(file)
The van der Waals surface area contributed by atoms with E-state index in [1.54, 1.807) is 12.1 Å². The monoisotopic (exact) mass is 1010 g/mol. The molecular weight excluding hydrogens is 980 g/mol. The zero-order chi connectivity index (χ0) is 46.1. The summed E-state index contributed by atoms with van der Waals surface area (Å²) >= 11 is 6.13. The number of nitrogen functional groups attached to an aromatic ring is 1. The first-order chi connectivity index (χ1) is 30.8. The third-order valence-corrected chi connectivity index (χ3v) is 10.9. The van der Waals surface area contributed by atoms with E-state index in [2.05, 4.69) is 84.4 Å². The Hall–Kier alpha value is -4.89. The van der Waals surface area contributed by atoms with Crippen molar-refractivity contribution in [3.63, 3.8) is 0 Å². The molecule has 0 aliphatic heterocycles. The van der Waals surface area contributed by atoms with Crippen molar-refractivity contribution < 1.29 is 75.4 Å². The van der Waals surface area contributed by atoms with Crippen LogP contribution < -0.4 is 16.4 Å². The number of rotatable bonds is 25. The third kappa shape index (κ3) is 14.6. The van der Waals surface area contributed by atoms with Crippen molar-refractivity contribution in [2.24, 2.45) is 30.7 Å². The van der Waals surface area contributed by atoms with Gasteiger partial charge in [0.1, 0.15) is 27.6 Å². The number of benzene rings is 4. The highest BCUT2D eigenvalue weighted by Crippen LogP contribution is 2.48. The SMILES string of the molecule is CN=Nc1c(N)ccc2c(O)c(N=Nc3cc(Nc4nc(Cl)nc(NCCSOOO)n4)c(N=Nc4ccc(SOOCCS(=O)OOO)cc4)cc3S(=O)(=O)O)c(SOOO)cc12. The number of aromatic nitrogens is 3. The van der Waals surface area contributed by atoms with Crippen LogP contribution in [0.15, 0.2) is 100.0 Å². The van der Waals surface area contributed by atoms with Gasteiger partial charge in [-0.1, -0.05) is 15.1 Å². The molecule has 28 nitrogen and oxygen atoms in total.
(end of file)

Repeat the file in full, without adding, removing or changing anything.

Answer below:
The van der Waals surface area contributed by atoms with E-state index in [1.54, 1.807) is 12.1 Å². The monoisotopic (exact) mass is 1010 g/mol. The molecular weight excluding hydrogens is 980 g/mol. The zero-order chi connectivity index (χ0) is 46.1. The summed E-state index contributed by atoms with van der Waals surface area (Å²) >= 11 is 6.13. The number of nitrogen functional groups attached to an aromatic ring is 1. The first-order chi connectivity index (χ1) is 30.8. The third-order valence-corrected chi connectivity index (χ3v) is 10.9. The van der Waals surface area contributed by atoms with E-state index in [2.05, 4.69) is 84.4 Å². The Hall–Kier alpha value is -4.89. The van der Waals surface area contributed by atoms with Crippen molar-refractivity contribution in [3.63, 3.8) is 0 Å². The molecule has 0 aliphatic heterocycles. The van der Waals surface area contributed by atoms with Crippen molar-refractivity contribution < 1.29 is 75.4 Å². The van der Waals surface area contributed by atoms with Crippen LogP contribution < -0.4 is 16.4 Å². The number of rotatable bonds is 25. The third kappa shape index (κ3) is 14.6. The van der Waals surface area contributed by atoms with Crippen molar-refractivity contribution in [2.24, 2.45) is 30.7 Å². The van der Waals surface area contributed by atoms with Gasteiger partial charge in [0.1, 0.15) is 27.6 Å². The number of benzene rings is 4. The highest BCUT2D eigenvalue weighted by Crippen LogP contribution is 2.48. The SMILES string of the molecule is CN=Nc1c(N)ccc2c(O)c(N=Nc3cc(Nc4nc(Cl)nc(NCCSOOO)n4)c(N=Nc4ccc(SOOCCS(=O)OOO)cc4)cc3S(=O)(=O)O)c(SOOO)cc12. The number of aromatic nitrogens is 3. The van der Waals surface area contributed by atoms with Crippen LogP contribution in [0.15, 0.2) is 100.0 Å². The van der Waals surface area contributed by atoms with Gasteiger partial charge in [-0.1, -0.05) is 15.1 Å². The molecule has 28 nitrogen and oxygen atoms in total.